This is a rather relaxed recording featuring baritonist Gerry Mulligan and some of his top alumni (trumpeter Art Farmer, trombonist Bob Brookmeyer, guitarist Jim Hall, bassist Bill Crow, and drummer Dave Bailey) exploring three of his own songs (including "Festive Minor"), Chopin's Prelude in E minor, "In the Wee Small Hours of the Morning," and "Morning of the Carnival" (from Black Orpheus). The emphasis is on ballads and nothing too innovative occurs, but the results are pleasing and laid-back.
At this 1974 concert baritonist Gerry Mulligan and trumpeter Chet Baker had one of their very rare reunions; it would be only the second and final time that they recorded together after Mulligan's original quartet broke up in 1953. Oddly enough, a fairly contemporary rhythm section was used (keyboardist Bob James, vibraphonist Dave Samuels, bassist Ron Carter, drummer Harvey Mason, and in one of his first recordings, guitarist John Scofield). However, some of the old magic was still there between the horns, and in addition to two of Mulligan's newer tunes, this set (the first of two volumes) also includes fresh versions of "Line for Lyons" and "My Funny Valentine."
Reissue with latest 2014 DSD remastering. Comes with liner notes. Jeru was a favor that Gerry Mulligan did for his drummer, Dave Bailey, who owned a startup label called Jazzline. Mulligan was bet-ween recording contracts. The ensemble played together only once, during the four-and-a-half-hour session when Jeru was made in 1962. It features Tommy Flanagan on piano, Ben Tucker on bass, Bailey on drums and Alec Dorsey on congas. The album never appeared on Jazzline because CBS bought the master and released it on Columbia.
The second of two CDs in this series mostly consists of previously unissued material taken from a high school concert featuring the Gerry Mulligan Quartet (which at the time featured trumpeter Jon Eardley) plus two guests (valve trombonist Bob Brookmeyer and tenor-saxophonist Zoot Sims). This swinging and often-witty cool bop music is quite enjoyable and highly recommended.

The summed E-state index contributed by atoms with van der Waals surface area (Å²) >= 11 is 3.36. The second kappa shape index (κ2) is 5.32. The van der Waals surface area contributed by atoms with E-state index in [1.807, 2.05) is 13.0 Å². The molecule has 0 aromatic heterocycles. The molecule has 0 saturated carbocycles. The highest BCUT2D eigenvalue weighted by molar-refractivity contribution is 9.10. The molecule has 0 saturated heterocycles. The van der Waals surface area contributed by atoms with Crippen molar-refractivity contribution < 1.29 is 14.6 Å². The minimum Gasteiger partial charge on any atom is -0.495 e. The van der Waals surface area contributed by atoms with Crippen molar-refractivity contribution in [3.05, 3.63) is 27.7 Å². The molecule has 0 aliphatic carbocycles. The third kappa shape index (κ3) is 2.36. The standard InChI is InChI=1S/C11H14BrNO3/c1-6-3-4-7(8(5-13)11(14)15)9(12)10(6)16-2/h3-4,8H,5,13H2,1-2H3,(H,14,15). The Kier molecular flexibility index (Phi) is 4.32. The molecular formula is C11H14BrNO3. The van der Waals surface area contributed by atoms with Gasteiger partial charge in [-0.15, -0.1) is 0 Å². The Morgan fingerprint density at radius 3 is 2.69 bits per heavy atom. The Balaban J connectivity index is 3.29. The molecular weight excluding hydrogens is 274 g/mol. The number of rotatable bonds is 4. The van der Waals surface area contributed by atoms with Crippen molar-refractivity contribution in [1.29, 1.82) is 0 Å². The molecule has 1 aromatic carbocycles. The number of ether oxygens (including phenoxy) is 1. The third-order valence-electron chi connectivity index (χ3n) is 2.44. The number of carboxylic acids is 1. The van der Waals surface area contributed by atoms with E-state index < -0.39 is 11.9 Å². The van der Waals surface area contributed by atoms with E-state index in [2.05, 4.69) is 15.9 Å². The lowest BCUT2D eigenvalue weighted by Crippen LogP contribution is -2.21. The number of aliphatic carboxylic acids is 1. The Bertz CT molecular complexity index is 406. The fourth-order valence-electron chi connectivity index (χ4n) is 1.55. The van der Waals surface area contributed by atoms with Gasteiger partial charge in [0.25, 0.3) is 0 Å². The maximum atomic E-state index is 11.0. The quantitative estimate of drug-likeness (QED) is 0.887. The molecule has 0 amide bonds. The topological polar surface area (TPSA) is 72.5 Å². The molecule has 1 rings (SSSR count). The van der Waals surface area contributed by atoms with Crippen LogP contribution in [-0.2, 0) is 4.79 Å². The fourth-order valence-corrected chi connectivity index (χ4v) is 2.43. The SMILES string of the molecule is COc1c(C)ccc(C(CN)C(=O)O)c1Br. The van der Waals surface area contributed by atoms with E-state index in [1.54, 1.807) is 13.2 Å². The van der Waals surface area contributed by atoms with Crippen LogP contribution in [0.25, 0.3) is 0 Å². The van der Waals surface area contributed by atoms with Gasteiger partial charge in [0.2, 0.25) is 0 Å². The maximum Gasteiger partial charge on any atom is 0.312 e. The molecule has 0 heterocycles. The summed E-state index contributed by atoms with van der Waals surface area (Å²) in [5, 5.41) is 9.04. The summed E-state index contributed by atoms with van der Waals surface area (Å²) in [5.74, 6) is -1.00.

Reissue with latest 2014 remastering. Comes with liner notes. The last of the pianoless quartet albums that Gerry Mulligan recorded in the 1950s is one of the best, featuring the complementary trumpet of Art Farmer, bassist Bill Crow, and drummer Dave Bailey along with the baritonist/leader. This recording is a little skimpy on playing time but makes every moment count. Virtually every selection is memorable, with "What Is There to Say," "Just in Time," "Festive Minor," "My Funny Valentine," and "Utter Chaos" being the high points. Highly recommended both to Mulligan collectors and to jazz listeners who are just discovering the great baritonist.
Baritonist Gerry Mulligan had at the time of this recording been a jazz giant for 45 years. His slightly bubbly baritone sound has always been distinctive and he never had difficulty jamming with anyone. In the 1990s Mulligan's regular trio has been comprised of pianist Ted Rosenthal, bassist Dean Johnson and drummer Ron Vincent. The sidemen work together very well on this quartet date (Bill Mays fills in for Rosenthal on two songs) and form a solid foundation for Mulligan to float over. The baritonist performs a variety of superior standards such as "Home," "They Say It's Wonderful," and "My Shining Hour," revives "My Funny Valentine"; he also revisits a few of his originals (including "Walking Shoes" and "Song for Strayhorn"). This is a fine example of Gerry Mulligan's playing.
Out of the 13 selections included on this double CD, six were originally released just in Europe, two ("Out of Nowhere" and "Mexican Jumping Bean") were never out before and only five songs were on the American LP. Considering how inspired the Dave Brubeck Quartet sounds, it is surprising that the music has been so obscure for so long. Baritonist Gerry Mulligan is particularly heated on the opening two numbers (the unreleased tracks), pianist Dave Brubeck really stretches himself (check him out on "Things Ain't What They Used to Be" where he progresses from stride to free), and bassist Jack Six and drummer Alan Dawson, in addition to their solo space, are quite alert and constantly pushing the lead voices. Not only are the musicians in top form but the audience is very enthusiastic, demanding three encores. The extensive liner notes by Geoffrey Smith are also a major plus. Highly recommended.